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December 9, 2009

Mystified by Success

Ed Catmull, Pixar Co-Founder Speaks With Students

By Mel Cowan

Dr. Ed Catmull, co-founder of Pixar and current president of both Pixar Animation and Walt Disney Animation Studios, spoke to a packed house in the Ray Stark Theatre on Monday, December 7.

Dr. Ed Catmull speaks to students in the Ray Stark Theatre.

During the talk, which was focused on the creative process at Pixar, Catmull quickly pointed out that the studio’s remarkable track record was difficult to explain. “Our success is ultimately mystifying.” He went on to detail how, having set himself a long-time goal of completing the first full-length computer animated feature film, he found himself at a loss, following the creation of Toy Story.

“I had achieved my goal – now what?” Catmull said, “I decided that my next goal was to build a studio and a sustainable culture that would outlast me and John (Lasseter.)”

Having no business experience prior to the creation of Pixar, Catmull enlisted the services of a company that distilled the content of business books down to abstracts. “The problem was that the abstracts revealed that there was nothing there,” said Catmull. “They wanted to create a simple answer, but the problem with a simple answer is that it allows you to stop thinking.”

Elaborating on the problem of the “simple answer”, Catmull talked about a phrase he constantly heard in the film world. “Everyone always said how ‘story was the most important thing in movies. Story was king’,” said Catmull. “But it’s a tautology. Movies are stories, therefore how can story be the most important thing? It’s meaningless.”

During his initial business study period, Catmull also analyzed the life cycles of comparable Silicon Valley companies who, after promising beginnings, ultimately failed. “What happened to the magic?” Catmull asked. “If we were successful, would we make the same mistakes?”

While acknowledging that Pixar did make mistakes, Catmull offered his thoughts on factors that have contributed to the company’s success, including the embracing of those mistakes. “Fail early, fail often and learn fast,” Catmull said.

It was better to have a train wreck with model trains than with real ones.

He went onto detail how a Pixar short film, which cost $2 million, was an abject failure, but Catmull sees this as a learning opportunity, noting that the company had had the chance to realize that the director of the short was not ready to direct a feature film, an endeavor that would have cost considerably more.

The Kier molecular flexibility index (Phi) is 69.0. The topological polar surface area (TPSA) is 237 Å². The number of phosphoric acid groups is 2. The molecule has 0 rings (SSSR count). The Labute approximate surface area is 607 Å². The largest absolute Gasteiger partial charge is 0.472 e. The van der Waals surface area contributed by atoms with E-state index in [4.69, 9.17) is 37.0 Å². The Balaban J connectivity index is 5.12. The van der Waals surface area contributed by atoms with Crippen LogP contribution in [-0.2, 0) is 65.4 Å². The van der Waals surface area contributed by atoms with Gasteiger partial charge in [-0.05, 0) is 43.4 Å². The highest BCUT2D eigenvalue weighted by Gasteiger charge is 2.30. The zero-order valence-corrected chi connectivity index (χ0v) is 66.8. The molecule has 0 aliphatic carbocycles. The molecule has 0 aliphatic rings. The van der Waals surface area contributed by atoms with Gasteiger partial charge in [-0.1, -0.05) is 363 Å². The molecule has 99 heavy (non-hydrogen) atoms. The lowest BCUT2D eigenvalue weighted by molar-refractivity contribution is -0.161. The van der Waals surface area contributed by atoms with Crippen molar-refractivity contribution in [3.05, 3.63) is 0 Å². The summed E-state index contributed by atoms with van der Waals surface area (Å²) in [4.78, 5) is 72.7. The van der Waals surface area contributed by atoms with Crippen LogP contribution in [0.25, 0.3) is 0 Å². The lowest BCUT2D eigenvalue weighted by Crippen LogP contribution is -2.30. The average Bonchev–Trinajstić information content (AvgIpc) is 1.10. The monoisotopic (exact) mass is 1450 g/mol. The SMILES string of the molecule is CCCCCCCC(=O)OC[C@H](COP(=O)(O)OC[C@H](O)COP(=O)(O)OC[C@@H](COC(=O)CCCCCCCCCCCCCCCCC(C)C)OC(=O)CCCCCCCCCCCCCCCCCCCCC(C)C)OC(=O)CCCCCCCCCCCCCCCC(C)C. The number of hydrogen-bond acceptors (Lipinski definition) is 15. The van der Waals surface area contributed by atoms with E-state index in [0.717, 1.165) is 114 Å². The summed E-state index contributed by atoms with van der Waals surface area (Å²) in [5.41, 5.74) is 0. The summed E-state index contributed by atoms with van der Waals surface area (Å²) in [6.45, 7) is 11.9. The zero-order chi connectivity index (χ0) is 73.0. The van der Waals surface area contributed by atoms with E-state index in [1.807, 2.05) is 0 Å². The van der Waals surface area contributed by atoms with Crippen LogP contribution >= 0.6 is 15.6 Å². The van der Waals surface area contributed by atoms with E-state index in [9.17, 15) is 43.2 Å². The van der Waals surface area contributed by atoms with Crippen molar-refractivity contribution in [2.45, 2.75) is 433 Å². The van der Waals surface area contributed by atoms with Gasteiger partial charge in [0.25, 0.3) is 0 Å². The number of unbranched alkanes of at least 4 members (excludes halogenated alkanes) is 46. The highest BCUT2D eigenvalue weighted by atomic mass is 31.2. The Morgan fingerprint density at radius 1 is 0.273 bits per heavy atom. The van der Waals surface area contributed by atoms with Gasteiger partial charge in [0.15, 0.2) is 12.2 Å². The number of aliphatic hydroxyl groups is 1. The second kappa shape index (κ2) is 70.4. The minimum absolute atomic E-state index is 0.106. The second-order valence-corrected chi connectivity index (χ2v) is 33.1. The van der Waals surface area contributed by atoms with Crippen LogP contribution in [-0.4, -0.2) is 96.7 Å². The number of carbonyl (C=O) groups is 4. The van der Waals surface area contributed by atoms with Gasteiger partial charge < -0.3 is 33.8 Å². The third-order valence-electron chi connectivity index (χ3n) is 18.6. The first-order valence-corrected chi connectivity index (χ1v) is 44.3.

“An animated film can cost $140 million to $180 million,” said Catmull. “Our take on it was that it was better to have a train wreck with model trains than with real ones.”

Catmull also highlighted Pixar’s process of “dailies”, where each day, collaborators show unfinished work to each other for discussion and critique. He compared the process to the way students show their work to teachers and fellow students, but said that often, after joining the professional world, the practice is abandoned.

“We have to train this out of people,” Catmull said. “If you can show your work and not worry about it, you become more creative.”

In contrast to the standard studio model, where multiple levels of oversight exist above a director, Catmull described Pixar’s “brain trust”, a group of vetted directors who meet to exchange ideas on projects, which exists only to provide suggestions for how a project can be improved. The director of the project ultimately has final say.

Catmull also contrasted the typical development process with what “development” means at Pixar. “Our development team doesn’t look for stories,” Catmull said. “Their job is to create teams of people that work well together.”

In a candid anecdote, Catmull related how Toy Story 2 ran into difficulties from the very beginning. “It went off the rails. We had planned to send it straight to video, but we quickly changed our minds. The idea of making a ‘B product’, while other people in the building were working on an ‘A product’ just didn’t work,” said Catmull.

While throughout his talk, Catmull decried the generalities and truisms, like the pointless quest for the “simple answer”, that plague both the worlds of business and art, he may have come closest to describing the secret to Pixar’s remarkable success with this statement about turning Toy Story 2 from a second-class product into an award-winning smash hit.

“We realized that having lower standards for something is bad for your soul.”